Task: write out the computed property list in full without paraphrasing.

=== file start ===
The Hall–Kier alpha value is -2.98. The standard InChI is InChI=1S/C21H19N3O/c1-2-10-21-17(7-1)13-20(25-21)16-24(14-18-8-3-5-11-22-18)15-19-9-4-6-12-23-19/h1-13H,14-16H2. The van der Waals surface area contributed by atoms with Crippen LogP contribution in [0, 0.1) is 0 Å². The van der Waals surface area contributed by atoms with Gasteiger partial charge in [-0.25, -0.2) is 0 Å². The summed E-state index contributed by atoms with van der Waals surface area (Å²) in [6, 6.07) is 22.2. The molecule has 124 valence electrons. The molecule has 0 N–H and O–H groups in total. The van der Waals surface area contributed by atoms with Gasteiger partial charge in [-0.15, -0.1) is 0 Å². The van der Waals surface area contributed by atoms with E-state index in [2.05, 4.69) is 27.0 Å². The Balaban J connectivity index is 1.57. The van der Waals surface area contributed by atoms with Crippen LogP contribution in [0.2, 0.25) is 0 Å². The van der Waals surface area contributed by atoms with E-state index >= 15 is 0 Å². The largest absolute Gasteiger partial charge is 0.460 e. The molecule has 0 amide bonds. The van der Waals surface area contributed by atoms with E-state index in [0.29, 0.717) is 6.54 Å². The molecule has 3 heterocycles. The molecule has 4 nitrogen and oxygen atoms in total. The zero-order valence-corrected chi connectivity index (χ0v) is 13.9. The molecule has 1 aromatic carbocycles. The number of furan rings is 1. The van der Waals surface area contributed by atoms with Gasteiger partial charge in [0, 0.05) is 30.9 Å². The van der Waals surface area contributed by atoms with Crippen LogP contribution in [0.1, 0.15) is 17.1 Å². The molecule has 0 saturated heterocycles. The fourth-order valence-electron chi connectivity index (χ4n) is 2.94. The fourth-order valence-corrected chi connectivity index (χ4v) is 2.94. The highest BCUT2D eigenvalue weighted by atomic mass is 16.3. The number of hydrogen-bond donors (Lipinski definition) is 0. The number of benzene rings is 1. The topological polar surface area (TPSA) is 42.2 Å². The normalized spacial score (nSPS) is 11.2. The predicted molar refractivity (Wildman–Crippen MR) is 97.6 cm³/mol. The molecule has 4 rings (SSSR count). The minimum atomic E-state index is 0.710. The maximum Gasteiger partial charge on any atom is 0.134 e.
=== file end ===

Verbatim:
The Hall–Kier alpha value is -2.98. The standard InChI is InChI=1S/C21H19N3O/c1-2-10-21-17(7-1)13-20(25-21)16-24(14-18-8-3-5-11-22-18)15-19-9-4-6-12-23-19/h1-13H,14-16H2. The van der Waals surface area contributed by atoms with Crippen LogP contribution in [0, 0.1) is 0 Å². The van der Waals surface area contributed by atoms with Gasteiger partial charge in [-0.25, -0.2) is 0 Å². The summed E-state index contributed by atoms with van der Waals surface area (Å²) in [6, 6.07) is 22.2. The molecule has 124 valence electrons. The molecule has 0 N–H and O–H groups in total. The van der Waals surface area contributed by atoms with Gasteiger partial charge in [-0.15, -0.1) is 0 Å². The van der Waals surface area contributed by atoms with E-state index in [2.05, 4.69) is 27.0 Å². The Balaban J connectivity index is 1.57. The van der Waals surface area contributed by atoms with Crippen LogP contribution in [0.2, 0.25) is 0 Å². The van der Waals surface area contributed by atoms with E-state index >= 15 is 0 Å². The largest absolute Gasteiger partial charge is 0.460 e. The molecule has 0 amide bonds. The van der Waals surface area contributed by atoms with E-state index in [0.29, 0.717) is 6.54 Å². The molecule has 3 heterocycles. The molecule has 4 nitrogen and oxygen atoms in total. The zero-order valence-corrected chi connectivity index (χ0v) is 13.9. The molecule has 1 aromatic carbocycles. The number of furan rings is 1. The van der Waals surface area contributed by atoms with Gasteiger partial charge in [0, 0.05) is 30.9 Å². The van der Waals surface area contributed by atoms with Crippen LogP contribution in [0.1, 0.15) is 17.1 Å². The molecule has 0 saturated heterocycles. The fourth-order valence-electron chi connectivity index (χ4n) is 2.94. The fourth-order valence-corrected chi connectivity index (χ4v) is 2.94. The highest BCUT2D eigenvalue weighted by atomic mass is 16.3. The number of hydrogen-bond donors (Lipinski definition) is 0. The number of benzene rings is 1. The topological polar surface area (TPSA) is 42.2 Å². The normalized spacial score (nSPS) is 11.2. The predicted molar refractivity (Wildman–Crippen MR) is 97.6 cm³/mol. The molecule has 4 rings (SSSR count). The minimum atomic E-state index is 0.710. The maximum Gasteiger partial charge on any atom is 0.134 e.